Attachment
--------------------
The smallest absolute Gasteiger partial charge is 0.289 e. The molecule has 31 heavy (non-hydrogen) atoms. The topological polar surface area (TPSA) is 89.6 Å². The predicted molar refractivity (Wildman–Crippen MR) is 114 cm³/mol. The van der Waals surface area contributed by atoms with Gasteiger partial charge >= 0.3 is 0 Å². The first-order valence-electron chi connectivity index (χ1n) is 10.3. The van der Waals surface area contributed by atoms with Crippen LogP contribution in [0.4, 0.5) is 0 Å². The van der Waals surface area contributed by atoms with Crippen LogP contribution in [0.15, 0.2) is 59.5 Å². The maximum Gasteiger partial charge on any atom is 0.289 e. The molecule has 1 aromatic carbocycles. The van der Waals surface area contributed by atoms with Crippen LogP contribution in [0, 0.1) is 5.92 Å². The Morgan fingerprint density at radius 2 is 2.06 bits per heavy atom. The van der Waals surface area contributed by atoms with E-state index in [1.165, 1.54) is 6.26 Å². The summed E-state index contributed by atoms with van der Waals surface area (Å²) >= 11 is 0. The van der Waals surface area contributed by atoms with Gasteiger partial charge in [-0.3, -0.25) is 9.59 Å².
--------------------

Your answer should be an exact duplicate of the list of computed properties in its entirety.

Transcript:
The smallest absolute Gasteiger partial charge is 0.289 e. The molecule has 31 heavy (non-hydrogen) atoms. The topological polar surface area (TPSA) is 89.6 Å². The predicted molar refractivity (Wildman–Crippen MR) is 114 cm³/mol. The van der Waals surface area contributed by atoms with Gasteiger partial charge >= 0.3 is 0 Å². The first-order valence-electron chi connectivity index (χ1n) is 10.3. The van der Waals surface area contributed by atoms with Crippen LogP contribution in [0.4, 0.5) is 0 Å². The van der Waals surface area contributed by atoms with Crippen LogP contribution in [0.15, 0.2) is 59.5 Å². The maximum Gasteiger partial charge on any atom is 0.289 e. The molecule has 1 aromatic carbocycles. The van der Waals surface area contributed by atoms with Crippen LogP contribution in [0, 0.1) is 5.92 Å². The Morgan fingerprint density at radius 2 is 2.06 bits per heavy atom. The van der Waals surface area contributed by atoms with E-state index in [1.165, 1.54) is 6.26 Å². The summed E-state index contributed by atoms with van der Waals surface area (Å²) >= 11 is 0. The van der Waals surface area contributed by atoms with Gasteiger partial charge in [-0.3, -0.25) is 9.59 Å².